Things gynaecologists want you to stop doing

Most gynaecologists often see patients repeating some common mistakes over and over again.

Things gynaecologists want you to stop doing

Dr Rita Bakshi 

Most gynaecologists often see patients repeating some common mistakes over and over again. Women should put a full stop to doing these mistakes for their own good!

Here is a list of things that a gynaecologist wishes you to stop doing (ASAP). 

Using unnecessary feminine hygiene products: Keeping your private parts clean is important, but so is to choose your feminine hygiene products wisely. There are a lot of over-hyped deodorant sprays, soaps, washes, powders, etc. available in the market that can lead to irritation or allergic reaction. When used around your vaginal area for a long period, some of these products may even lead to high bacterial and yeast overgrowth. Stop using such products if you value your health and hygiene. 

Douching: Another common practice among young women is douching, i.e. cleaning the vagina with a mixture of fluids. It is important to understand that your vagina can naturally perform a great job of cleansing itself of blood, semen, or any discharge. Medical evidence suggests that excessive douching can up your risk for getting pelvic inflammatory disease and various types of bacterial infections, vaginal dryness, as well as preterm birth (if you are pregnant) 

Consulting ‘Dr’ Google: If you have problems like vaginal itching, frequent urination, etc., it is okay to Google it for basic information about the problem. But don’t be convinced that you have some medical problem and start self-treating with the help of ‘Dr’ Google. Always visit a doctor for proper medical advice, diagnosis and treatment. 

Cancelling your appointment because it’s “that time of the month”: There is no need to cancel your gynaecologist appointment because you are on your period and experiencing bleeding and uncomfortable symptoms. New-age pap smear techniques help doctors get more accurate results when women are on their periods. Even if you’re tempted to, it’s better not to reschedule the appointment, unless your doctor tells you.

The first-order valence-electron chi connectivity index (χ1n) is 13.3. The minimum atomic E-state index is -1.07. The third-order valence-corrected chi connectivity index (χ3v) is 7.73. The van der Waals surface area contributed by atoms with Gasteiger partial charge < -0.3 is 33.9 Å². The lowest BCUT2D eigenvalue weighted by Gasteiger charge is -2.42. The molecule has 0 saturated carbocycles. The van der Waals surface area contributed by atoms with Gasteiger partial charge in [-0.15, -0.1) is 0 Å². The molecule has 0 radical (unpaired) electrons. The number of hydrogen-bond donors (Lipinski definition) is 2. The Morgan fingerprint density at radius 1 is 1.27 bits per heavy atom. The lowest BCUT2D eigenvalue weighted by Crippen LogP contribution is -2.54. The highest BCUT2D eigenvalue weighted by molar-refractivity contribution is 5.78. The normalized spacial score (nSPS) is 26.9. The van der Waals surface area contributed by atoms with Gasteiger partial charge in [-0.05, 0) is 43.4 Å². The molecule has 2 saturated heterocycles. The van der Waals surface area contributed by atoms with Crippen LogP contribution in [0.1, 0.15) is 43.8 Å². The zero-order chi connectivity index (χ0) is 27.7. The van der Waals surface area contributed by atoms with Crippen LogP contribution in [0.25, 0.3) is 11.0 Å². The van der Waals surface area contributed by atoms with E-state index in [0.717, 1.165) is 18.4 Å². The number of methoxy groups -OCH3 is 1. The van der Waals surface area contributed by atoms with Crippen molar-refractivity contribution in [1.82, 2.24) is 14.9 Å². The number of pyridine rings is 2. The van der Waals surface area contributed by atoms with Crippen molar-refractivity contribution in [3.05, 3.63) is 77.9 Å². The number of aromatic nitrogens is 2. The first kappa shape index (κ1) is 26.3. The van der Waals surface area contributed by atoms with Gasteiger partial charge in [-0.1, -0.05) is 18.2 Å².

Don’t be afraid and/or embarrassed to ask or answer questions about your sex life: In our country, considering the huge stigma, opening up about sex and related subjects is never easy for women. However, it is important to understand a gynaecologist will not pass judgment based on your sexual preferences, nor will they mind talking about seemingly awkward sexual health issues. On the contrary, they want you to ask questions about dealing with painful sex, intercourse, your partner’s issues (if any), etc. Even if you are too shy to ask questions, make sure to answer these in an unhesitant tone when your doctor asks. Remember, your gynaecologist is there to help. 

Suffering in silence during PMS or other vaginal discomfort/pain: PMS (pre-menstrual syndrome) is a combination of physical and emotional problems that leads up women to the start of their period cycle. While the symptoms of PMS are mild amongst the majority, it may be severely depressing and bothersome in some. If you’re experiencing painful cramps, crazy mood swings and cravings, or unbearable anxiety or depression, do not just decide to put up with it and keep things to yourself. Tell your gynaecologist all about that. Also if you are feeling any prolonged pain, irritation, discomfort that may or may not be related to your periods, PMS or even pregnancy, consult your gynaecologist ASAP.

Withholding medical/genetic history: Your gynaecologist needs to know about the medical/genetic history of you and your family members so as to recommend you for the screening of uterine cancer, breast cancer, PCOD and even cardiovascular disease, thyroid disorder etc., as well as to assess the risk of miscarriage and other pregnancy issues. So, do not lie to the doctor or withhold information and medical records. If there’s a new update (like your paternal uncle getting a heart attack), inform this to your gynaecologist as well.

Worrying about your grooming habits: Whether you’ve had a Brazilian wax or have or have not shaved your legs for long, it doesn’t really matter to us as doctors. Stop worrying and/or being apologetic to your doc for how you choose to groom yourself. However, grooming/trimming is necessary, especially in Indian summers as keeping the area dry and clean is important. Some sweating is normal but excessive sweating may cause irritation, itching, bacterial and yeast infections during the summer and monsoon.

—The writer is a New Delhi-based gynaecologist-obstetrician and chairperson, International Fertility Centre


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